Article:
Antoinette Rodriguez, MBA
Due to their outsized role in wealth accumulation, business owners are a top target market for financial advisors. In order to market to business owners, wealth managers should know what makes them tick and just as importantly, what keeps them up at night. Four key worries include - revenue and profit, hiring and retaining talent, economic environment uncertainty and making the “right” business decisions.
1. Revenue and Profit
It’s an unusual business owner who isn’t worried about increasing revenue in their business. Whether it’s because of natural client attrition, economic uncertainty or a hot product with a limited shelf life, business owners are always looking for other ways to capitalize on what they offer. As a wealth manager and business owner yourself, perhaps you can suggest ways for them to market better or differently?
Also, regardless of the total revenue of the business, it’s a tale as old as time that too high expenses are unsustainable. If there are no profits in a company, the investors, sometimes the owners themselves, will find it unpalatable to continue. As a financial advisor, budgeting and cutting costs should be up your alley. Can you offer business budgeting expertise as a value add?
2. Hiring and Retaining Talent
With very few exceptions, it will be difficult to grow and/or maintain certain businesses without other people. Many business owners, used to doing everything themselves, struggle with hiring talent they feel will do an excellent or just good “enough” job. Due to the upward mobility limitations of small businesses, it can be difficult to attract and retain top talent. As a small business owner yourself, can you share hiring lessons learned and or provide a trusted recruiter referral?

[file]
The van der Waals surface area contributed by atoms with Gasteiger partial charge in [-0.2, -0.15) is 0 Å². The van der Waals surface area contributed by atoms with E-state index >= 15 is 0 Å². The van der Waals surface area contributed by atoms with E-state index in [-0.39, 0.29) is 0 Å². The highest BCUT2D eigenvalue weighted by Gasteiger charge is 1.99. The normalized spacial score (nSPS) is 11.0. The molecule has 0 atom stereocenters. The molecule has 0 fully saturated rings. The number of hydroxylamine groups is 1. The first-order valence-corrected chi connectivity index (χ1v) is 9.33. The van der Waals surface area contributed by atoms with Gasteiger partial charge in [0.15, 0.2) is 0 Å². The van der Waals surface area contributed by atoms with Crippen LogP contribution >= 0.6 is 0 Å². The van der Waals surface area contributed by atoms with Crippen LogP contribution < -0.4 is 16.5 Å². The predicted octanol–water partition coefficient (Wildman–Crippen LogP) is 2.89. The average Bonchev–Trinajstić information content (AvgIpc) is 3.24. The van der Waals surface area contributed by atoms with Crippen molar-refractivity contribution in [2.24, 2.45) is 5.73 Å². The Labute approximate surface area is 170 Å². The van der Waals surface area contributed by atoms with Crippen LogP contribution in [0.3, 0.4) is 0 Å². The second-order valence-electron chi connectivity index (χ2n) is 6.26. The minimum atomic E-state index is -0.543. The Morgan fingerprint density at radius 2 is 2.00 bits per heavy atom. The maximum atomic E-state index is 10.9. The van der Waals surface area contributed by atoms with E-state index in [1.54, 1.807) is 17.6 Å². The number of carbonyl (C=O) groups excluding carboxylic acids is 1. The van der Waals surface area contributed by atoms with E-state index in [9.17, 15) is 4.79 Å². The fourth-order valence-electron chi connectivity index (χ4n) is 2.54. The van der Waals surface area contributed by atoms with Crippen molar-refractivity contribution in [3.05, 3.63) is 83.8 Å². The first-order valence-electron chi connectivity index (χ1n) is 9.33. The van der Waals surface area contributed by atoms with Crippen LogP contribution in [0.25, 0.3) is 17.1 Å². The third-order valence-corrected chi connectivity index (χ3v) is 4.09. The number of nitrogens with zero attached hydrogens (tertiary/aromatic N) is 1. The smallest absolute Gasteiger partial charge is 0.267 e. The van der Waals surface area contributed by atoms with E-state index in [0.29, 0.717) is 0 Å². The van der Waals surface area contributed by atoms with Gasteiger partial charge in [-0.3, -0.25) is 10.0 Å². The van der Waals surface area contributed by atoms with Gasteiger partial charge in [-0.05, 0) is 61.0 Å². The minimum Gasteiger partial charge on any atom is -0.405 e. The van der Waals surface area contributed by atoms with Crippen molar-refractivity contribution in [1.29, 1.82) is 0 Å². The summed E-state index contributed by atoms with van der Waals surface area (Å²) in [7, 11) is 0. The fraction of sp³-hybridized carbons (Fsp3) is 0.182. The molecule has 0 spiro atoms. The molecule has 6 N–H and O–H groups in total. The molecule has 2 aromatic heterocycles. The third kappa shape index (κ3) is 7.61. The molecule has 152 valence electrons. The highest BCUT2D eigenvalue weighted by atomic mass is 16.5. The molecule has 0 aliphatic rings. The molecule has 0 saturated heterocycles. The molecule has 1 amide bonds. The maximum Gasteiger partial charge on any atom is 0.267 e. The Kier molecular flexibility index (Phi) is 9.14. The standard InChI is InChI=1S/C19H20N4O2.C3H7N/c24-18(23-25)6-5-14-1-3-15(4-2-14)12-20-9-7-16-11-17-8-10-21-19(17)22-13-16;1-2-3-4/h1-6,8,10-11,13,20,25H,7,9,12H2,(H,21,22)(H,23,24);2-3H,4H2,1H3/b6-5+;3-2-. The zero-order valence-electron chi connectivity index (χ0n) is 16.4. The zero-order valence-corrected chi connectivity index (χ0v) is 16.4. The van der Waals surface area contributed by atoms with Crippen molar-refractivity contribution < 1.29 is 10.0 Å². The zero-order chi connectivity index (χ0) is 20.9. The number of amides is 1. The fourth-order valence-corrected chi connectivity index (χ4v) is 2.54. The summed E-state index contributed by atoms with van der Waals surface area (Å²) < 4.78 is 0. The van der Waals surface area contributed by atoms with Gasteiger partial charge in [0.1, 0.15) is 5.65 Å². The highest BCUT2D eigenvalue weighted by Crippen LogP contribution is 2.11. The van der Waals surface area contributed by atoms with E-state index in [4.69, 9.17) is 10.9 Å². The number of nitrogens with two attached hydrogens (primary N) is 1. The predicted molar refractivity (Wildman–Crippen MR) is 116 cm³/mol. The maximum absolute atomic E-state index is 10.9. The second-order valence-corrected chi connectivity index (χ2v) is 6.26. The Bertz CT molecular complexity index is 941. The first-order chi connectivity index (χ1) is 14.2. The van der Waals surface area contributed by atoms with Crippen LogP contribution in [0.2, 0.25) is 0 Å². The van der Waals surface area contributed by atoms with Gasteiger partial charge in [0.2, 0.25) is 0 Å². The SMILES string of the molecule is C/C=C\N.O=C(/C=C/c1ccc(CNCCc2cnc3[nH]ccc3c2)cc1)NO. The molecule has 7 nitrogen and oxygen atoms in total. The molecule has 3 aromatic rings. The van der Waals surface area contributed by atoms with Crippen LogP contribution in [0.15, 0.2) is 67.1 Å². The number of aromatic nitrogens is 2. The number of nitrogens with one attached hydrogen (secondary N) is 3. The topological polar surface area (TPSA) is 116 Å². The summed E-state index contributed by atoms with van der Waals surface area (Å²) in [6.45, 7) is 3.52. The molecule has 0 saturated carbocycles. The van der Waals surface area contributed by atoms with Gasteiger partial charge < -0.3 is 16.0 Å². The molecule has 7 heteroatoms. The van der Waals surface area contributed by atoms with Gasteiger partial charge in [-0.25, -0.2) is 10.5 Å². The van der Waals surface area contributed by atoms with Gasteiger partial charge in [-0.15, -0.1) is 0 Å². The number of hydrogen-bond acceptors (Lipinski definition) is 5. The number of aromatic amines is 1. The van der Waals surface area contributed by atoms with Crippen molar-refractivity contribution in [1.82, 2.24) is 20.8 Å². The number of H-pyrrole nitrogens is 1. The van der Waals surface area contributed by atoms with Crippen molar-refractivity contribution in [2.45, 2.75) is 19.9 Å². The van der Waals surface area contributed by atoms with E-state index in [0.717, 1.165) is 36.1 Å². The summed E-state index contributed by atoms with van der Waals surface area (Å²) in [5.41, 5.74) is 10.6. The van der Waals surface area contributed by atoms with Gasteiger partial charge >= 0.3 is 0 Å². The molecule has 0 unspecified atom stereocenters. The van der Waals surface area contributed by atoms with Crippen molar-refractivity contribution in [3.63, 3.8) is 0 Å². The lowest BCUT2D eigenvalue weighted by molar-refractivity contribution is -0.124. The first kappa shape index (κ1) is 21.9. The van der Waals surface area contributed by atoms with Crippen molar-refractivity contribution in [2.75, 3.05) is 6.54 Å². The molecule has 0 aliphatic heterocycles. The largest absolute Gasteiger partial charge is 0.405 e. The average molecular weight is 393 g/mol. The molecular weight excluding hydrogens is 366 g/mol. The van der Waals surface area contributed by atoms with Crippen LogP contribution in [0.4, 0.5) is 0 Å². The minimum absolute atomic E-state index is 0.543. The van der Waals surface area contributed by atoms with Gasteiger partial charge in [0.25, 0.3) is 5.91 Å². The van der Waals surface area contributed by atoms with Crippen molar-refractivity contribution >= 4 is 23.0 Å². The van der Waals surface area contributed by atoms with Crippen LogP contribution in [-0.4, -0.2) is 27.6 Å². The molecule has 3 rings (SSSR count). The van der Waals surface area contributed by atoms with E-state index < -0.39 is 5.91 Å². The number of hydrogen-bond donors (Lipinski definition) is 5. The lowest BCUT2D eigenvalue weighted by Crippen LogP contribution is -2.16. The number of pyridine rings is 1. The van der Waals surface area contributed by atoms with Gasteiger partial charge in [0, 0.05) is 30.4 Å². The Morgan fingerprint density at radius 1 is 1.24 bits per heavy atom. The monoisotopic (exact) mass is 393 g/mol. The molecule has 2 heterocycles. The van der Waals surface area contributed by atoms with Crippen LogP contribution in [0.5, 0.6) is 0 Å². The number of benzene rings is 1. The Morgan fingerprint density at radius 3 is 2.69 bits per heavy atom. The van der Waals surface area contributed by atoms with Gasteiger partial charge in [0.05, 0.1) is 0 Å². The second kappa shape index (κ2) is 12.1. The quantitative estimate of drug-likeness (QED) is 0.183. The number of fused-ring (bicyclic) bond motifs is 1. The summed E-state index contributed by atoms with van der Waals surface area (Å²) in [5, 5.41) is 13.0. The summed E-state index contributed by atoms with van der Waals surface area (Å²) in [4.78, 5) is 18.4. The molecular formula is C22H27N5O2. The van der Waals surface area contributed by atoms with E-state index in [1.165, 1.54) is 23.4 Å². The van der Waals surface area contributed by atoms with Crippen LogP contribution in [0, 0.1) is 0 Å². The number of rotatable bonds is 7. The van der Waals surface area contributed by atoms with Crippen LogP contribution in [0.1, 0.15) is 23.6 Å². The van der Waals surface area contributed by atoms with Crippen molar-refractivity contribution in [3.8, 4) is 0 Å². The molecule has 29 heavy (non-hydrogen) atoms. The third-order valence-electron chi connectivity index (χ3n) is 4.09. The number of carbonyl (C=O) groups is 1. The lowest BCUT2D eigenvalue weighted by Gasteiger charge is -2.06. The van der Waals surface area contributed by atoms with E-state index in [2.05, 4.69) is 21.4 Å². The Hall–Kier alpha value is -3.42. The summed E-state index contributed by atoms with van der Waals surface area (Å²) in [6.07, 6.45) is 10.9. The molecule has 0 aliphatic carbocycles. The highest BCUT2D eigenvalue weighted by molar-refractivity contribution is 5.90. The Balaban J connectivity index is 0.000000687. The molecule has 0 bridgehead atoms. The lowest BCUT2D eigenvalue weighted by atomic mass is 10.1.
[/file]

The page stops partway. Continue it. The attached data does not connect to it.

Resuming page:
3. Economic Environment Uncertainty
If we’ve learned anything from the 2008 stock market crash, or the recent presidential election, it’s that perception greatly matters to business owner decisions. When there is a large amount of uncertainty in government regulations, taxes, consumer sentiment, employee benefit costs, availability of credit or cost of goods, business owners generally exercise an overabundance of caution. By occupational necessity, you are in tune with the external economic environment. Can you use your macro expertise to advise or ameliorate business owner concerns?
4. Making the Right Business Decisions.
And finally, if a business owner owns a small firm, many decisions could be made easier with professional feedback. Not only can a financial advisor provide business advice, but he/she can do so without the tricky family dynamics. Can you offer business consulting as part of your service offerings?